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The $8 Billion Crime That Touches All Of Us

Steve Pomeranz, Fraud, Crime, Card Skimming

Notorious bank robber Willie Sutton reportedly said, “You can get more with a kind word and a gun than you can get with just a kind word.” These days, bank robbers don’t need kind words or guns. Bank jobs are no longer done face-to-face. Card readers, hidden cameras, and keyboard overlays are the tools used by modern thieves.

The Secret Service estimates card skimming losses at $8 billion annually. And it’s getting worse. Last year, FICO reported that skimming was up 174% at bank-owned ATMs, up 315% at non-bank ATMs.  And it’s not just at ATMs where you’re at risk, skimming at gas station pumps is on the rise.

Why the big increase? Simple! It’s gotten really easy to get into this business. A crook used to have to have some technical know-how to make and install a skimmer. Today, complete kits are available online. And while card skimming is illegal, buying a skimmer is not. (In some States, even using a skimmer to defraud is only a misdemeanor.)

Here’s how the scam works: A skimming device is attached to the card slot of an ATM or gas pump. You insert your debit, credit, or ATM card and the device collects data from the magnetic strip on the back of the card. Your PIN is captured with a hidden camera or a fake keyboard. This information is then transmitted to the thief who is parked nearby with a laptop. He can now clone your card to make purchases or sell your information online to a crime syndicate. And with your PIN, he can empty your bank account.


It’s hard to know when your card has been skimmed. Most victims find out when they receive their monthly bank statement or get a phone call from the bank’s fraud detection department.

But you can take these simple precautions to minimize your risk:

  • Use ATMs that are inside the bank. Those that are outside the bank are more vulnerable to tampering.
  • Whenever possible, use the same ATM for your cash withdrawals. You are far more likely to notice signs of a skimmer installation at a familiar machine.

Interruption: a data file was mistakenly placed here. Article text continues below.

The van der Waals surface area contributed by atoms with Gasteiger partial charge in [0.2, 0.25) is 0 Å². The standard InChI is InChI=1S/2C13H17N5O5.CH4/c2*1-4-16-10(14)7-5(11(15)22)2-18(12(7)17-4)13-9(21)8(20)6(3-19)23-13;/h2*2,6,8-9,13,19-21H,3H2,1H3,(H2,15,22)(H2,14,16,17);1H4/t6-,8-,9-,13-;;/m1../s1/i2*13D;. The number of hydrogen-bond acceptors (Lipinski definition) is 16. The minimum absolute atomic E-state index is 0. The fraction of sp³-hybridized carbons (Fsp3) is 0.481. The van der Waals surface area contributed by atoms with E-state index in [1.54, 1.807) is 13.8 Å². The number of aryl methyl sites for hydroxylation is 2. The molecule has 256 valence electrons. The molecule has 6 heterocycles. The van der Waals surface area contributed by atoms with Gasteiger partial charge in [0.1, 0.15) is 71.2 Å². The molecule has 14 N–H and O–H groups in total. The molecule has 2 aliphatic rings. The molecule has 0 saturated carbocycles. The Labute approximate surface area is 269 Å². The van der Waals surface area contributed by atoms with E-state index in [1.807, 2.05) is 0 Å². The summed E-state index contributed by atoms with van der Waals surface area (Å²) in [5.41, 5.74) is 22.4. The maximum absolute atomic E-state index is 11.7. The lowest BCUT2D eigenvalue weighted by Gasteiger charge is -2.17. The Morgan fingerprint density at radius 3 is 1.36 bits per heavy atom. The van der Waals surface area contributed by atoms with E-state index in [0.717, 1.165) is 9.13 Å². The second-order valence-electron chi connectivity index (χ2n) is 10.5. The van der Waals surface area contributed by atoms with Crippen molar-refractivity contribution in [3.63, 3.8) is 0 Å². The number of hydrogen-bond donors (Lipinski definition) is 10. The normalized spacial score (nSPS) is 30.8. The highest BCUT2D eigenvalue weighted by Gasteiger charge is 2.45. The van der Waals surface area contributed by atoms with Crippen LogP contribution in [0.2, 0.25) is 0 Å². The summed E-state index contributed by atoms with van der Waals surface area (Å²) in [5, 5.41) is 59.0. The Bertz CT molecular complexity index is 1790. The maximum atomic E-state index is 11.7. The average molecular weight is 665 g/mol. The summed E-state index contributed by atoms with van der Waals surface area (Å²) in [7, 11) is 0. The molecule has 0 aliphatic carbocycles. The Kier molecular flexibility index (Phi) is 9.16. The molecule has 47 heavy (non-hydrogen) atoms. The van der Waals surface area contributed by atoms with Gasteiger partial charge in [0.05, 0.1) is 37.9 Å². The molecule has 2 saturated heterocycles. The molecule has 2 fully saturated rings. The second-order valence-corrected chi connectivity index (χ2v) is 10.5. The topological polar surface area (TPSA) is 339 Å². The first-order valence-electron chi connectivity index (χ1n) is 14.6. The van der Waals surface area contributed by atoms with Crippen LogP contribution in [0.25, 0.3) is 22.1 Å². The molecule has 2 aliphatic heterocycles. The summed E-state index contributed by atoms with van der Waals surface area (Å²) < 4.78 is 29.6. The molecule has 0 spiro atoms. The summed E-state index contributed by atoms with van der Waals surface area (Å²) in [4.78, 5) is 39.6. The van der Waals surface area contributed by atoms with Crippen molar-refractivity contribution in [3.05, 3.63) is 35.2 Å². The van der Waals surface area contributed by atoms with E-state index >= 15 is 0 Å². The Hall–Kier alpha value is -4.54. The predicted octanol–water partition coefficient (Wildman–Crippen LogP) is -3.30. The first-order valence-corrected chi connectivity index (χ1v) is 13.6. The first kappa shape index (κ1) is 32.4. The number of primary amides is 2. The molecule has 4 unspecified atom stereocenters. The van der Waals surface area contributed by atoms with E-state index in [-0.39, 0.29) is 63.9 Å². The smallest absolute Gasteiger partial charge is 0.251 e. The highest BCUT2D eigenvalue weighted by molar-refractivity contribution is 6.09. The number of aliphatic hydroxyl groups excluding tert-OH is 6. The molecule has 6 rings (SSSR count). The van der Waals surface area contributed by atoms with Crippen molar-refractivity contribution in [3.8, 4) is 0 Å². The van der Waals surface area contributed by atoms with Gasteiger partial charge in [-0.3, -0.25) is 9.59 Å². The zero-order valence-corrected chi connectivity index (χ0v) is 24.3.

• Try to jiggle the card reader before inserting your card. If it moves, that’s suspicious, so find another ATM.
  • Minimize your use of ATMs. Get cash back with your debit card at the supermarket instead.
  • When putting in your PIN, cover the keyboard with your other hand. Always assume someone is watching.
  • If you’re in a bank that has a row of ATMs, take a good look at all of them. They should be identical. If you spot even a subtle difference—maybe one machine without a flashing card slot—go elsewhere.
  • Be particularly cautious on Saturdays and Sundays when the banks are closed. Crooks like to install their equipment on weekends because bank personnel aren’t around to monitor the machines, and it’s harder for customers to report anything suspicious
  • At the gas station, your best defense is to pay inside or pay cash. (Many stations give a discount for cash, so this can save you money as well.)
  • If you pay at the pump, use a credit card, not a debit card. And use the pump that’s closest to the cashier. Avoid any pump that can’t be seen from inside.
  • Keep a sharp eye on your bank statements. If you haven’t yet done so, sign up to get online access to all of your accounts so you can regularly monitor activity and receive instant banking alerts. Think of it as an early warning system for fraud.

The New Chip Cards: More Security?

The credit card companies haven’t been standing around doing nothing. They have created  EMV technology that has been touted as an answer to credit card fraud. EMV stands for Europay, Mastercard, and Visa, the three companies that created the new standard. As a result, most credit cards—probably the ones in your wallet—have been replaced by the new chip cards. The good news is that, since EMV has been implemented, there has been a 75% decrease in credit card fraud at brick-and mortar stores. The bad news is that on-line fraud, where a card isn’t physically used, has soared.

More bad news: Not all merchants have the new chip-enabled terminals and are still using the old terminals. As a result, the new cards have the magnetic strip in addition to the chip which means they’re still subject to card-skimming fraud.

So even with the new cards, your best defense is still to follow the simple precautions listed above. And trust your gut. If something doesn’t feel right or look like, don’t insert your card.

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I've been an investment strategist and adviser for over 35 years, leading with a mission of unbiased advice to educate and protect listeners on my weekly radio show on NPR affiliates nationwide. I have been named a “Top 100 Wealth Advisor” by Worth Magazine and “Top Advisor” by Reuters.